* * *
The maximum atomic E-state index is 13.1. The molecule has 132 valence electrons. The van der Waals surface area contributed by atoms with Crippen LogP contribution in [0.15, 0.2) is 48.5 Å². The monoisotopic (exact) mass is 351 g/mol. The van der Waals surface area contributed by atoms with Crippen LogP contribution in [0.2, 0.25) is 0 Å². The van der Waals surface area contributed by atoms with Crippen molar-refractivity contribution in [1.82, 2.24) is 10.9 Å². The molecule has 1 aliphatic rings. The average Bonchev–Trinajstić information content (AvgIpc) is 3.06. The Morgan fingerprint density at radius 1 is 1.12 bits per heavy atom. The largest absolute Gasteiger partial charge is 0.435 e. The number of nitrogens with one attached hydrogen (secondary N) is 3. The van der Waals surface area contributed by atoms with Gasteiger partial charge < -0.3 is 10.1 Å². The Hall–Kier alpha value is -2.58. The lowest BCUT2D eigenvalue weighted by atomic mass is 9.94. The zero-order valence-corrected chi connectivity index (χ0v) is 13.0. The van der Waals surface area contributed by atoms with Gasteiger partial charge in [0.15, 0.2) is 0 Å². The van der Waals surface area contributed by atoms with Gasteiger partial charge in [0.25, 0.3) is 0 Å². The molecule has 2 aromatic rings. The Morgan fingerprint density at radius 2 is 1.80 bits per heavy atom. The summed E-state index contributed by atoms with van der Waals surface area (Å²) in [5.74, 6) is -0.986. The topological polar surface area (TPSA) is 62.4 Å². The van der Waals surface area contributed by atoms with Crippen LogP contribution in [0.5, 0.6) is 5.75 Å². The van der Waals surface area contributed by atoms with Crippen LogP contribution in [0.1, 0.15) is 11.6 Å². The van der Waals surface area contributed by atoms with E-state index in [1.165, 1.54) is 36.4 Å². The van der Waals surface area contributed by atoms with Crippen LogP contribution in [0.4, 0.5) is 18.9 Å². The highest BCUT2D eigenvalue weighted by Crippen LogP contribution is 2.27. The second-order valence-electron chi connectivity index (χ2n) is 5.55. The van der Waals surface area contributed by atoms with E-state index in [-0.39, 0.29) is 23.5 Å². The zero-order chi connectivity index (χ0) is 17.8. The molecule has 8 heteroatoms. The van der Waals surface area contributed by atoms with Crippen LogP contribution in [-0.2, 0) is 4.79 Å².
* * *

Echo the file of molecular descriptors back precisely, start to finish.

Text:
The maximum atomic E-state index is 13.1. The molecule has 132 valence electrons. The van der Waals surface area contributed by atoms with Crippen LogP contribution in [0.15, 0.2) is 48.5 Å². The monoisotopic (exact) mass is 351 g/mol. The van der Waals surface area contributed by atoms with Crippen LogP contribution in [0.2, 0.25) is 0 Å². The van der Waals surface area contributed by atoms with Crippen molar-refractivity contribution in [1.82, 2.24) is 10.9 Å². The molecule has 1 aliphatic rings. The average Bonchev–Trinajstić information content (AvgIpc) is 3.06. The Morgan fingerprint density at radius 1 is 1.12 bits per heavy atom. The largest absolute Gasteiger partial charge is 0.435 e. The number of nitrogens with one attached hydrogen (secondary N) is 3. The van der Waals surface area contributed by atoms with Gasteiger partial charge < -0.3 is 10.1 Å². The Hall–Kier alpha value is -2.58. The lowest BCUT2D eigenvalue weighted by atomic mass is 9.94. The zero-order valence-corrected chi connectivity index (χ0v) is 13.0. The van der Waals surface area contributed by atoms with Gasteiger partial charge in [0.15, 0.2) is 0 Å². The van der Waals surface area contributed by atoms with Gasteiger partial charge in [0.25, 0.3) is 0 Å². The molecule has 2 aromatic rings. The Morgan fingerprint density at radius 2 is 1.80 bits per heavy atom. The summed E-state index contributed by atoms with van der Waals surface area (Å²) in [5.74, 6) is -0.986. The topological polar surface area (TPSA) is 62.4 Å². The van der Waals surface area contributed by atoms with Crippen LogP contribution in [0.5, 0.6) is 5.75 Å². The van der Waals surface area contributed by atoms with Crippen LogP contribution in [0.1, 0.15) is 11.6 Å². The van der Waals surface area contributed by atoms with E-state index in [1.165, 1.54) is 36.4 Å². The van der Waals surface area contributed by atoms with Crippen LogP contribution in [0.4, 0.5) is 18.9 Å². The highest BCUT2D eigenvalue weighted by Crippen LogP contribution is 2.27. The second-order valence-electron chi connectivity index (χ2n) is 5.55. The van der Waals surface area contributed by atoms with E-state index in [-0.39, 0.29) is 23.5 Å². The zero-order chi connectivity index (χ0) is 17.8. The molecule has 8 heteroatoms. The van der Waals surface area contributed by atoms with Crippen LogP contribution in [-0.2, 0) is 4.79 Å².